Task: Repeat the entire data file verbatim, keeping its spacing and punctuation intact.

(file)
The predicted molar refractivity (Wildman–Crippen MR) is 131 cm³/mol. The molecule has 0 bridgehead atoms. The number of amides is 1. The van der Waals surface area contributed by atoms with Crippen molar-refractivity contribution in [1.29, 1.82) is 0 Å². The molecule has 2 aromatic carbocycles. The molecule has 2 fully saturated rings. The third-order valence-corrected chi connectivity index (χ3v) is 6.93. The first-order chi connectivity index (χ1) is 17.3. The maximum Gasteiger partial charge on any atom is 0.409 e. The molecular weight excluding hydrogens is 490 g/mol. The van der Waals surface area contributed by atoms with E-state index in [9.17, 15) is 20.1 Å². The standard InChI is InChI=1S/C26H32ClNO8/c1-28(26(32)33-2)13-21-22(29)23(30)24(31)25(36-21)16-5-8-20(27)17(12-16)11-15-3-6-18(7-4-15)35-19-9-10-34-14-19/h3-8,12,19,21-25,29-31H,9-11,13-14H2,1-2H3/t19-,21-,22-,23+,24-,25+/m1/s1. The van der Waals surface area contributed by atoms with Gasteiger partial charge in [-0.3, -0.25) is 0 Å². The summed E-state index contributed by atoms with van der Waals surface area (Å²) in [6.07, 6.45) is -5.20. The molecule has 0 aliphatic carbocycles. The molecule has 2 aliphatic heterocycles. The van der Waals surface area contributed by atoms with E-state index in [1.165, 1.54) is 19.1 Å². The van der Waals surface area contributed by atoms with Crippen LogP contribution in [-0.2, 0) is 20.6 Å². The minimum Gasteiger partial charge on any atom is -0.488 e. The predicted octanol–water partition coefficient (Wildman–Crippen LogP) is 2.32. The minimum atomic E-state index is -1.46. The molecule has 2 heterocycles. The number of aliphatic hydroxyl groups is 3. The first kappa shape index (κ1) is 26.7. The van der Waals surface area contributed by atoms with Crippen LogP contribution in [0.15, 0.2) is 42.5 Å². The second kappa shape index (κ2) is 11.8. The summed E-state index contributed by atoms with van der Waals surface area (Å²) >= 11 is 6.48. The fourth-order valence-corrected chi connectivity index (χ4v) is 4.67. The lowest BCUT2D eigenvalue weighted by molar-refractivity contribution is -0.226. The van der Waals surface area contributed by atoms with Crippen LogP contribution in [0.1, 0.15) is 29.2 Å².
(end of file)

The predicted molar refractivity (Wildman–Crippen MR) is 131 cm³/mol. The molecule has 0 bridgehead atoms. The number of amides is 1. The van der Waals surface area contributed by atoms with Crippen molar-refractivity contribution in [1.29, 1.82) is 0 Å². The molecule has 2 aromatic carbocycles. The molecule has 2 fully saturated rings. The third-order valence-corrected chi connectivity index (χ3v) is 6.93. The first-order chi connectivity index (χ1) is 17.3. The maximum Gasteiger partial charge on any atom is 0.409 e. The molecular weight excluding hydrogens is 490 g/mol. The van der Waals surface area contributed by atoms with E-state index in [9.17, 15) is 20.1 Å². The standard InChI is InChI=1S/C26H32ClNO8/c1-28(26(32)33-2)13-21-22(29)23(30)24(31)25(36-21)16-5-8-20(27)17(12-16)11-15-3-6-18(7-4-15)35-19-9-10-34-14-19/h3-8,12,19,21-25,29-31H,9-11,13-14H2,1-2H3/t19-,21-,22-,23+,24-,25+/m1/s1. The van der Waals surface area contributed by atoms with Gasteiger partial charge in [-0.3, -0.25) is 0 Å². The summed E-state index contributed by atoms with van der Waals surface area (Å²) in [6.07, 6.45) is -5.20. The molecule has 0 aliphatic carbocycles. The molecule has 2 aliphatic heterocycles. The van der Waals surface area contributed by atoms with E-state index in [1.165, 1.54) is 19.1 Å². The van der Waals surface area contributed by atoms with Crippen LogP contribution in [-0.2, 0) is 20.6 Å². The minimum Gasteiger partial charge on any atom is -0.488 e. The predicted octanol–water partition coefficient (Wildman–Crippen LogP) is 2.32. The minimum atomic E-state index is -1.46. The molecule has 2 heterocycles. The number of aliphatic hydroxyl groups is 3. The first kappa shape index (κ1) is 26.7. The van der Waals surface area contributed by atoms with Crippen LogP contribution in [0.15, 0.2) is 42.5 Å². The second kappa shape index (κ2) is 11.8. The summed E-state index contributed by atoms with van der Waals surface area (Å²) >= 11 is 6.48. The fourth-order valence-corrected chi connectivity index (χ4v) is 4.67. The lowest BCUT2D eigenvalue weighted by molar-refractivity contribution is -0.226. The van der Waals surface area contributed by atoms with Crippen LogP contribution in [0.1, 0.15) is 29.2 Å².